From a roundup published 11/18 in the Honolulu Advertiser, over this next week I’ll include the full text of three books by Hawai`i authors that don’t quite hit the mark, yet don’t miss it entirely either.

The first, Mia King’s foray into simple romantic living.

Reviewed by Christine Thomas

Good Things
By Mia King
Berkley Books; 340 pages; $14

When a person loses everything, one expects her to embark on a path of growth and self-reliance. Big Island resident Mia King’s ambitious protagonist is facing just this sort of transition in every aspect of her life: forty and single, Dierdre just lost her hit Seattle television show, roommate and apartment, and has little money to show for her work, unless you count an expensive car and pairs of Manolo Blahniks. But instead of using this as a platform of independence, Dierdre hides from her peers in a country cabin owned by an attractive man she’s just met.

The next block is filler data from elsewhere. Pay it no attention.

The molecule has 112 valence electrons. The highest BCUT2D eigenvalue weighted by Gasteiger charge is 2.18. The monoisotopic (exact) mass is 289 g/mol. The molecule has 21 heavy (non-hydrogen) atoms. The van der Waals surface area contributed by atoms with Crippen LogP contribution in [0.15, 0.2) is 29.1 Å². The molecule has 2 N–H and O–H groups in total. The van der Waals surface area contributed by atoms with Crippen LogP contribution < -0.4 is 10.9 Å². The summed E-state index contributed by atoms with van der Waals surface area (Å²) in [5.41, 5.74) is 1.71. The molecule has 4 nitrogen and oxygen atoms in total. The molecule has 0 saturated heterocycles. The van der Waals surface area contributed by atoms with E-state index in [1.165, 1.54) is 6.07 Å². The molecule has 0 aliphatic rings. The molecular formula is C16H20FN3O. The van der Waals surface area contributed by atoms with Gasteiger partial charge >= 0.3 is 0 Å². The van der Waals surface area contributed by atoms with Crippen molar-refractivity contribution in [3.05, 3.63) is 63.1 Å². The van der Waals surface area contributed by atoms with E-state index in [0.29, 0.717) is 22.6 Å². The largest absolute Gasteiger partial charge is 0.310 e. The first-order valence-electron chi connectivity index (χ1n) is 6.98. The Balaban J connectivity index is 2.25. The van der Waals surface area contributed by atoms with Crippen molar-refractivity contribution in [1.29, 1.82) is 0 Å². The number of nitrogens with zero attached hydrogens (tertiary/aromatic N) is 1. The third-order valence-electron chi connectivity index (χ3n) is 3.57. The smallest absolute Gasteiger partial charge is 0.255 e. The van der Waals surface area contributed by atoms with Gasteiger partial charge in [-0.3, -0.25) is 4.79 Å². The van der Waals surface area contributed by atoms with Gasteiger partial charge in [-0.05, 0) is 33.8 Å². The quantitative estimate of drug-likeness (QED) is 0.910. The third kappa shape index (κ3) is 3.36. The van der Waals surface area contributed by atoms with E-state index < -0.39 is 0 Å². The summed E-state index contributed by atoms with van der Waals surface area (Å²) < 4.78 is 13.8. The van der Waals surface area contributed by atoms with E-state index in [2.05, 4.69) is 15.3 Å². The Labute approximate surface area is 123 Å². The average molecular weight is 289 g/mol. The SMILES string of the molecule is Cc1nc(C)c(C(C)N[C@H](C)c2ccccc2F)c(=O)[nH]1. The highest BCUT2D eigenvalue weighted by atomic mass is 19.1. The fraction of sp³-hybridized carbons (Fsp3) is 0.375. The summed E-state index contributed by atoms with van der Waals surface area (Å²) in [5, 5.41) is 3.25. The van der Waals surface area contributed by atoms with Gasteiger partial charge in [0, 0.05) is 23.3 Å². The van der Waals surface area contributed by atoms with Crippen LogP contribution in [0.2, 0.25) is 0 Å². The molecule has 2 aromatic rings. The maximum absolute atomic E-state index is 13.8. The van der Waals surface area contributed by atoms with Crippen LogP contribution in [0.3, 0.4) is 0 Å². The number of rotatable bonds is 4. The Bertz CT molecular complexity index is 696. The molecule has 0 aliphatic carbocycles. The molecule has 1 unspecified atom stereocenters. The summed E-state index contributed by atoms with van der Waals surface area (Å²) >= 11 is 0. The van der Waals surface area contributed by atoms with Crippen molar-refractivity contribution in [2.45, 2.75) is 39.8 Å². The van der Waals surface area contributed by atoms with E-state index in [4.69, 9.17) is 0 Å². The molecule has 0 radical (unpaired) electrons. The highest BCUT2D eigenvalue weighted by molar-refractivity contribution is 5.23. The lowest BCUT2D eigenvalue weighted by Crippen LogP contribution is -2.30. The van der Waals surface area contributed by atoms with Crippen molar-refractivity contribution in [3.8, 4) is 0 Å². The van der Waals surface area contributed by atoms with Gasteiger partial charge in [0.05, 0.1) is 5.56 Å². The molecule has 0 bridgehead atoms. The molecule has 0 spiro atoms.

Echoes of horror film scenarios aside, and even though this relocation inevitably works out well for Dierdre, it has adverse consequences for the novel. For while this story line has the potential to launch an insightful exploration of career change, living simply and autonomy, the narrative often becomes mired in the realm of soap opera, complete with cringeworthy sex scenes, obvious devices, and plot points requiring suspension of disbelief.

Yet despite any judgments one might make about these narrative decisions, or Dierdre’s at first off putting materialism, self-centeredness, and naïveté about the most basic elements of life, King’s lucid prose is the book’s salvation. Thus “Good Things” is able to hold its own as a lighthearted romance about one woman’s transition from corporate fame to a more stable life, even if she doesn’t ever seem to learn from her mistakes.